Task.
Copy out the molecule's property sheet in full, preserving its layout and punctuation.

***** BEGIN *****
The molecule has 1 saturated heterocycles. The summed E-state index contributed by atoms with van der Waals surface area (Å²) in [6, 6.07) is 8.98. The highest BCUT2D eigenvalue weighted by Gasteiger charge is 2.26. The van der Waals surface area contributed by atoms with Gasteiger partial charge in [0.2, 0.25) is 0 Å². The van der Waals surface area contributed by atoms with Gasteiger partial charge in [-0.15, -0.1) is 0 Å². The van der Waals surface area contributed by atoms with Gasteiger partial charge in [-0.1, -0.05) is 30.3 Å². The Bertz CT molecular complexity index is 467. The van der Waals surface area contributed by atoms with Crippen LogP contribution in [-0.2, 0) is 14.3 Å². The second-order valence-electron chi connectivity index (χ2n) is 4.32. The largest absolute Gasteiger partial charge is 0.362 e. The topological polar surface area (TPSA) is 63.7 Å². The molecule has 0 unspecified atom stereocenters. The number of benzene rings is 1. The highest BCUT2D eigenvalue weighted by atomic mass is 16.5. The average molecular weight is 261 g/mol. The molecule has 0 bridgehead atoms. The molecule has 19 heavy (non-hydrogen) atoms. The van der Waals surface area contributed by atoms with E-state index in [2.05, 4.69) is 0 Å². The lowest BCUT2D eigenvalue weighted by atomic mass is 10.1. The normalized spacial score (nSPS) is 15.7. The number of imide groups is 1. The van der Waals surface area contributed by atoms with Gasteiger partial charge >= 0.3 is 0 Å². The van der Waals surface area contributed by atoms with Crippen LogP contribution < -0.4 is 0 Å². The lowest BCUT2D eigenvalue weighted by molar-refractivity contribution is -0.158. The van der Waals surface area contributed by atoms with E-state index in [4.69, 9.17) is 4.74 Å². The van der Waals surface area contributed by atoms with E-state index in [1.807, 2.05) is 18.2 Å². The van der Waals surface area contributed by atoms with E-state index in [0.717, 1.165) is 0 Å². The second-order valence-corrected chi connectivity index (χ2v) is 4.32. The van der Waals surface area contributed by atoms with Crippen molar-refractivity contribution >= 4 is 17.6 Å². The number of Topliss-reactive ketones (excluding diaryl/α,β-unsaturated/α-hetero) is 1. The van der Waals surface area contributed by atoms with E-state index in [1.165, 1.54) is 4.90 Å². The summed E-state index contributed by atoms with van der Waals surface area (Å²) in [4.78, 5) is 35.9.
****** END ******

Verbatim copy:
The molecule has 1 saturated heterocycles. The summed E-state index contributed by atoms with van der Waals surface area (Å²) in [6, 6.07) is 8.98. The highest BCUT2D eigenvalue weighted by Gasteiger charge is 2.26. The van der Waals surface area contributed by atoms with Gasteiger partial charge in [0.2, 0.25) is 0 Å². The van der Waals surface area contributed by atoms with Gasteiger partial charge in [-0.15, -0.1) is 0 Å². The van der Waals surface area contributed by atoms with Gasteiger partial charge in [-0.1, -0.05) is 30.3 Å². The Bertz CT molecular complexity index is 467. The van der Waals surface area contributed by atoms with Crippen LogP contribution in [-0.2, 0) is 14.3 Å². The second-order valence-electron chi connectivity index (χ2n) is 4.32. The largest absolute Gasteiger partial charge is 0.362 e. The topological polar surface area (TPSA) is 63.7 Å². The molecule has 0 unspecified atom stereocenters. The number of benzene rings is 1. The highest BCUT2D eigenvalue weighted by atomic mass is 16.5. The average molecular weight is 261 g/mol. The molecule has 0 bridgehead atoms. The molecule has 19 heavy (non-hydrogen) atoms. The van der Waals surface area contributed by atoms with E-state index in [2.05, 4.69) is 0 Å². The lowest BCUT2D eigenvalue weighted by atomic mass is 10.1. The normalized spacial score (nSPS) is 15.7. The number of imide groups is 1. The van der Waals surface area contributed by atoms with Gasteiger partial charge >= 0.3 is 0 Å². The van der Waals surface area contributed by atoms with Crippen LogP contribution < -0.4 is 0 Å². The lowest BCUT2D eigenvalue weighted by molar-refractivity contribution is -0.158. The van der Waals surface area contributed by atoms with E-state index in [4.69, 9.17) is 4.74 Å². The van der Waals surface area contributed by atoms with E-state index in [1.807, 2.05) is 18.2 Å². The van der Waals surface area contributed by atoms with E-state index in [0.717, 1.165) is 0 Å². The second-order valence-corrected chi connectivity index (χ2v) is 4.32. The van der Waals surface area contributed by atoms with Crippen molar-refractivity contribution >= 4 is 17.6 Å². The number of Topliss-reactive ketones (excluding diaryl/α,β-unsaturated/α-hetero) is 1. The van der Waals surface area contributed by atoms with E-state index in [1.165, 1.54) is 4.90 Å². The summed E-state index contributed by atoms with van der Waals surface area (Å²) in [4.78, 5) is 35.9.